Wednesday Writs: Freedom of Speech in Snyder v. Phelps
L1: The protection of unpopular speech is one of those rare issues that finds friends and foes on both sides of the political divide. Flag burning, kneeling, KKK parades- all examples of things that a large number of people find horrendous and distasteful, but which are permitted means of expression under the First Amendment. It means that you are generally free to pronounce even your most abhorrent views, with some exception, without fear of government authority. It’s the oft-repeated Evelyn Beatrice Hall quote: “I disapprove of what you say, but I will defend to the death your right to say it.”
Collectively, though, Americans were willing to make an exception for Fred Phelps.
The late and unmissed Fred Phelps was the leader of the Westboro Baptist Church, that vile group of evil people who traveled to funerals all over the country to mock and taunt the grieving loved ones at funerals of gay men and women, members of the military, police and fire personnel, and other prominent individuals. They would typically stand near the funeral site, holding signs with horrific slogans such as “thank God for dead soldiers” and other invective meant for maximum shock and offense.
The funeral of Marine Lance Corporal Matthew Snyder, killed in Iraq, was held in Maryland on March 10, 2006. Phelps and his small band of miscreants stood on public streets nearby, holding their signs. Matthew’s understandably angry and traumatized father, Albert Snyder, sued Phelps and his family members in federal court for defamation, publicity given to private life, intentional infliction of emotional distress, intrusion upon seclusion, and civil conspiracy. The first two claims were dismissed when the judge ruled that Snyder could not prove the necessary factual elements.
Following a District Court jury trial on the remaining claims, Snyder was awarded $2.9 million in damages. Phelps filed post-trial motions seeking to overturn the jury verdict and alleging the damages were excessive. He succeeded only in a reduction to $2.1 million. Turning to the 4th Circuit Court of Appeals, Phelps argued he was entitled to have had the case dismissed as a matter of law before trial on First Amendment grounds. Finding that the statements on the signs “were on matters of public concern, were not provably false, and were expressed solely through hyperbolic rhetoric”, the Appeals Court ruled in Phelps’ favor.
Snyder took his case to the US Supreme Court, who granted certiorari in Snyder v. Phelps, our case of the week. Chief Justice Roberts authored the 8-1 decision, from which Justice Alito dissented (Breyer concurred separately.) The Court’s analysis began by explaining that freedom of speech can be a defense to an otherwise valid claim of intentional infliction of emotional distress (IIED). But the Court further notes that determination can hinge on whether or not the speech is related to a matter of public, rather than private, concern, the former being “at the heart” of First Amendment protections. Further, wrote Roberts, precedent has held that not all matters of speech are of equal importance under First Amendment analysis: “That is because restricting speech on purely private matters does not implicate the same constitutional concerns as limiting speech on matters of public interest: “[T]here is no threat to the free and robust debate of public issues; there is no potential interference with a meaningful dialogue of ideas”; and the “threat of liability” does not pose the risk of “a reaction of self-censorship” on matters of public import.” (Quoting Dun & Bradstreet v Greenmoss Builders) Examples given of speech concerning private matters included dissemination of another person’s credit report and a government employer’s rule prohibiting employees from selling homemade porn videos. In both of these cases, the First Amendment right claimed was tempered by the Court’s finding that the “speech” was not of public concern.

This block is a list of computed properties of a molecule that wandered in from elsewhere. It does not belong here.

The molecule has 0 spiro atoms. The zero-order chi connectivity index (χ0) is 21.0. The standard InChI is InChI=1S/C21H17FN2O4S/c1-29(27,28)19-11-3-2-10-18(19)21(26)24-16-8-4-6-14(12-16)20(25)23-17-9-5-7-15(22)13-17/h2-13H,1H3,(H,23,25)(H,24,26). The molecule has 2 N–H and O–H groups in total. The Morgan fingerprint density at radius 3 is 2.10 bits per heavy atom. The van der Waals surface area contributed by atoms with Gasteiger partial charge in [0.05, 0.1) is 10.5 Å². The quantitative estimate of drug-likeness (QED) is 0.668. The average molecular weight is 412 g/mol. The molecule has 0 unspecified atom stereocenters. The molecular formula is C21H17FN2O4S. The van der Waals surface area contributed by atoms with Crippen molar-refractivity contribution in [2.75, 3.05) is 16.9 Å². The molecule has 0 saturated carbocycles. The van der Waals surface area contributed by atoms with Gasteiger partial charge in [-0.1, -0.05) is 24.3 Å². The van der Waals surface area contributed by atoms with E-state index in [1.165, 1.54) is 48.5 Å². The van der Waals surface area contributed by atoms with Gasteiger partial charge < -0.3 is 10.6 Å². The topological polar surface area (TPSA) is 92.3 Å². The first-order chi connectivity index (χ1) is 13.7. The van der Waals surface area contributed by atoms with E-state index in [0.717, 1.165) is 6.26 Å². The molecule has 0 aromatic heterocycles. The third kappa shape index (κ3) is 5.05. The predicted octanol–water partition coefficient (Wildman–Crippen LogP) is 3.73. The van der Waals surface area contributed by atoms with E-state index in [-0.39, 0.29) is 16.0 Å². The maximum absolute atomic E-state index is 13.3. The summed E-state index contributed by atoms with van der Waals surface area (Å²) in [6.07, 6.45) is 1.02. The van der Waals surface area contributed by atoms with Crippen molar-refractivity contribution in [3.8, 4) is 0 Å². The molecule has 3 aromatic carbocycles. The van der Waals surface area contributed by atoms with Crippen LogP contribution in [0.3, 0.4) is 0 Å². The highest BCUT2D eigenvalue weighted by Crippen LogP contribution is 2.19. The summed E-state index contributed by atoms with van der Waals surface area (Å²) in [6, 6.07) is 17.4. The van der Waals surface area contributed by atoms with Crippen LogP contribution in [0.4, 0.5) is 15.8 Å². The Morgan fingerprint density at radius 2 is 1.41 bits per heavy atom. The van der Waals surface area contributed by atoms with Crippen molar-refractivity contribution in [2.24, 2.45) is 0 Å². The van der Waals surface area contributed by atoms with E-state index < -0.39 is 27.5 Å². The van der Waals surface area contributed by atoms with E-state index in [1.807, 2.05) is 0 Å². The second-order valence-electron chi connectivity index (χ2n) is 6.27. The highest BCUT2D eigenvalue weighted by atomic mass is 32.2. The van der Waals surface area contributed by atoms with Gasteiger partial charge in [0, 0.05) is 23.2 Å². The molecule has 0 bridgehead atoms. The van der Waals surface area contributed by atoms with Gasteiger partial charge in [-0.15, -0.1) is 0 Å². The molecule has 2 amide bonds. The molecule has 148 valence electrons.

The Court admits that the difference between speech of public and private concern is not always easy to determine. Nevertheless, the Court found that the statements on WBC’s signs are “plainly” related to topics of public interest:
While these messages may fall short of refined social or political commentary, the issues they highlight—the political and moral conduct of the United States and its citizens, the fate of our Nation, homosexuality in the military, and scandals involving the Catholic clergy—are matters of public import. The signs certainly convey Westboro’s position on those issues, in a manner designed, unlike the private speech in Dun & Bradstreet, to reach as broad a public audience as possible. And even if a few of the signs—such as “You’re Going to Hell” and “God Hates You”—were viewed as containing messages related to Matthew Snyder or the Snyders specifically, that would not change the fact that the overall thrust and dominant theme of Westboro’s demonstration spoke to broader public issues.